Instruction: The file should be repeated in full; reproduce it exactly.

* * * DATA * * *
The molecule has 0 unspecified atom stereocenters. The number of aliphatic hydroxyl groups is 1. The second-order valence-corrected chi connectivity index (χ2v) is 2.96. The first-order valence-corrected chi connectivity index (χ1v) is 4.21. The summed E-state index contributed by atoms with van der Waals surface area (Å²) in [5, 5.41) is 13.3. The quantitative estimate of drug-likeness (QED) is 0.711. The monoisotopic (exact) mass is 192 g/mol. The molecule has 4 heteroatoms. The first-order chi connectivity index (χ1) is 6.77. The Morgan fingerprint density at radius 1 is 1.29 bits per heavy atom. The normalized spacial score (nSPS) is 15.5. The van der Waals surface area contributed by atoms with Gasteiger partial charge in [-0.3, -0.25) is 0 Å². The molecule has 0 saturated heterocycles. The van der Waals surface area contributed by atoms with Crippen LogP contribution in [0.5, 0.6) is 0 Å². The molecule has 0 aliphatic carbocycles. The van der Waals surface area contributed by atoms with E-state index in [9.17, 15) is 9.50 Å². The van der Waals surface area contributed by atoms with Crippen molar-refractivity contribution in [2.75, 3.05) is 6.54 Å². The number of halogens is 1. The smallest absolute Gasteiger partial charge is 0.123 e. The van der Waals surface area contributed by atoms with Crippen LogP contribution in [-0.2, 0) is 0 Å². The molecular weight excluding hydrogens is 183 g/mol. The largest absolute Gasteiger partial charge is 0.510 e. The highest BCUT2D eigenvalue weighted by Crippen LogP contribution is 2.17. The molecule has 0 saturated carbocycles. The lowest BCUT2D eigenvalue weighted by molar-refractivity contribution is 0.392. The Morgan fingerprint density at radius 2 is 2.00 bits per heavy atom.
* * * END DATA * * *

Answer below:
The molecule has 0 unspecified atom stereocenters. The number of aliphatic hydroxyl groups is 1. The second-order valence-corrected chi connectivity index (χ2v) is 2.96. The first-order valence-corrected chi connectivity index (χ1v) is 4.21. The summed E-state index contributed by atoms with van der Waals surface area (Å²) in [5, 5.41) is 13.3. The quantitative estimate of drug-likeness (QED) is 0.711. The monoisotopic (exact) mass is 192 g/mol. The molecule has 4 heteroatoms. The first-order chi connectivity index (χ1) is 6.77. The Morgan fingerprint density at radius 1 is 1.29 bits per heavy atom. The normalized spacial score (nSPS) is 15.5. The van der Waals surface area contributed by atoms with Gasteiger partial charge in [-0.3, -0.25) is 0 Å². The molecule has 0 saturated heterocycles. The van der Waals surface area contributed by atoms with Crippen LogP contribution in [0.5, 0.6) is 0 Å². The molecule has 0 aliphatic carbocycles. The van der Waals surface area contributed by atoms with E-state index in [9.17, 15) is 9.50 Å². The van der Waals surface area contributed by atoms with Crippen molar-refractivity contribution in [2.75, 3.05) is 6.54 Å². The number of halogens is 1. The smallest absolute Gasteiger partial charge is 0.123 e. The van der Waals surface area contributed by atoms with Crippen LogP contribution in [-0.2, 0) is 0 Å². The molecular weight excluding hydrogens is 183 g/mol. The largest absolute Gasteiger partial charge is 0.510 e. The highest BCUT2D eigenvalue weighted by Crippen LogP contribution is 2.17. The molecule has 0 saturated carbocycles. The lowest BCUT2D eigenvalue weighted by molar-refractivity contribution is 0.392. The Morgan fingerprint density at radius 2 is 2.00 bits per heavy atom.